a constitutional aaeadaeat to exempt from
taxation all homesteads up to a value of 15,000. X
have also had prepared O B the aabject a aeaorandua
that, though l y no mema exhamrfcive, does raise
certain points apparently worth consideration. I inclose a copy of this aeaoranctoi. Perhaps It Hill he
useful as a basis for your om coameats or perhaps
Senator Sheppard would be interested.
With my beat wiahea,

M. a. Eecles



Thettoveaeatto exempt from property taxation owner-occupied
la the various 5tete@ has MylMUdsedj as d c s Senator Shepp
the great desirability ftf substituting freehold, ownership of ho»s$ for
tenant ocoupaacy* la drafting these notes, the writer would like to s&y,
first of all, that be ie profoundly syop&thetic to that point of vi^w
and believes that C-esiator Sheppard end others who are interested in the
question are dealing with one of the mo&t fimdssseistal probleas of Marlcan social and economic structure*
II• Presumably, an om©r etevpftMgr exemption i& designed to apply
tax pressure ia favor of hosestesd ownership rnd to assist the lom&r incosae groups in acquiring hose earner ship. Regardless of the other Questions involved, an exenption of $5,000 is probably too high for such s
The census of 1850, bind oa tlae vary high v&lu«£ of 1M§«
a median figure of •|>p<»ltl«1j |8f7f0 far nonfara onaed and rented
houses* The present value, of oaurft*f Is lower than that amount| and,
ia addition, the m p t f i capitfel value of housingtiaitsoccupied* ssy
by the lower 50 percent of the inconeHreeeiving group® ia the Goltad
States would be well below the figure cited* Moreover, a f£,0OO exemption, if based on. aaeessed values, would in fact be an exemption conoid.erably ia excess of |StO00« Such • eonelusion follows fro® the faet that,
except ia periods of sever© 4*pB*0*&M when propert;/ valuer tavt b©«a
greatly rtrckieed* MHHMMti valmeg oa the average @re considerably less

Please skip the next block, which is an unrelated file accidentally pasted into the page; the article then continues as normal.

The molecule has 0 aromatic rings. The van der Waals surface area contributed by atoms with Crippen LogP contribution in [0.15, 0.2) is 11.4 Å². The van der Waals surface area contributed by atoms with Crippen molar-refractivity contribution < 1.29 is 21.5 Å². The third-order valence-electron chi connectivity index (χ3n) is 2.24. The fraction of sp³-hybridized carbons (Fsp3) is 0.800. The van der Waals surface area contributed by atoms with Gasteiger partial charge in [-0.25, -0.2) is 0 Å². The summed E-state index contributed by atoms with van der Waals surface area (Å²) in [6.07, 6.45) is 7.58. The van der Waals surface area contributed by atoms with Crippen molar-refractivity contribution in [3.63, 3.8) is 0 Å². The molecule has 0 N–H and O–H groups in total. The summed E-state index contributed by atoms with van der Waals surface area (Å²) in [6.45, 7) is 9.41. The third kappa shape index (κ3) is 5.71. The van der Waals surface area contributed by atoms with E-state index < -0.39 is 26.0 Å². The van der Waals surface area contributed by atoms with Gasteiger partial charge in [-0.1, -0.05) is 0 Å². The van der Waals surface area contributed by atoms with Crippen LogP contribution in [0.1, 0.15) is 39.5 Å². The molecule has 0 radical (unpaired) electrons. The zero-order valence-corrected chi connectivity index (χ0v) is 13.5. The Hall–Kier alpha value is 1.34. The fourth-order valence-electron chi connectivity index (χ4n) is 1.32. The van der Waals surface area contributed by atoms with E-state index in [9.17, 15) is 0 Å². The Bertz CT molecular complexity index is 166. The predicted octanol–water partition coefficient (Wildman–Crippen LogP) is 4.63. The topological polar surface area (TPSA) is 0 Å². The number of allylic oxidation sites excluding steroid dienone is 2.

than the sale v&lue*
All in all, an AMMMM^A^tmlM exemption M high M |§9000 li probably double the &s&ouat that coulci. b & Aost eo^viacingly etrgued for* That
would s©ess to be especially true of the Southern states* where average
values are exceedingly low. ANHf the results of placing th© exeaptloo
SO' high would, b i the fact tint Iteai ia IIMI upper IMMMMI gPtVjpf would
JLndiTldttally secure • ssueh greater benesfit fros the- SflBMptiw tiMMi those
la the lower groups * for iaetance, aa&u&iiig a tax- rate of fSO to $1,000,
t aiaa able to live in a 15,000 IMNHM would secure • tax benefit of $150
a year, whereas a person able to live Ia • i£,000 bouse would secwr® i
tax benefit of oaly f60* that factor would be coupled with the additional eircuastaae© that there seeass little reason to grant f5,0OO of
to a m&n able to afford, Bfcy« £ $50,000 r
III* BHMm are a great maaj people who wsH rent for valid reasons*
8tas of them are oaly teaporerily located at various places because of
tfcs charaei€tr of their bMiteMMNMt profeasioa©, trades» or the labor
aarketj; a great bulk of thes are in such a poor incom© situation thsit
no aethod we have yet discovered in, the Oaited Btat©s will ptfrait hoae
ownership* Often their chief ft—H is their mobility. Morecnrer, in the
cities of the country, the larger arroop of people MMt nec©s-s&rilj live

in stultipie-unit est&blieiuaeniB, such as apartment houses, and we have
not yet generally developed aiethods by which them people own their
dwelling units.
Kxeaption of owner-occupied hosie steads would thus have an unsatisfactory feature in that those able to own would be exempt, while those
in rented places would not be exempt. Since, in the long run at least,
investments ia rental real estate will h&ve to pay a return equal to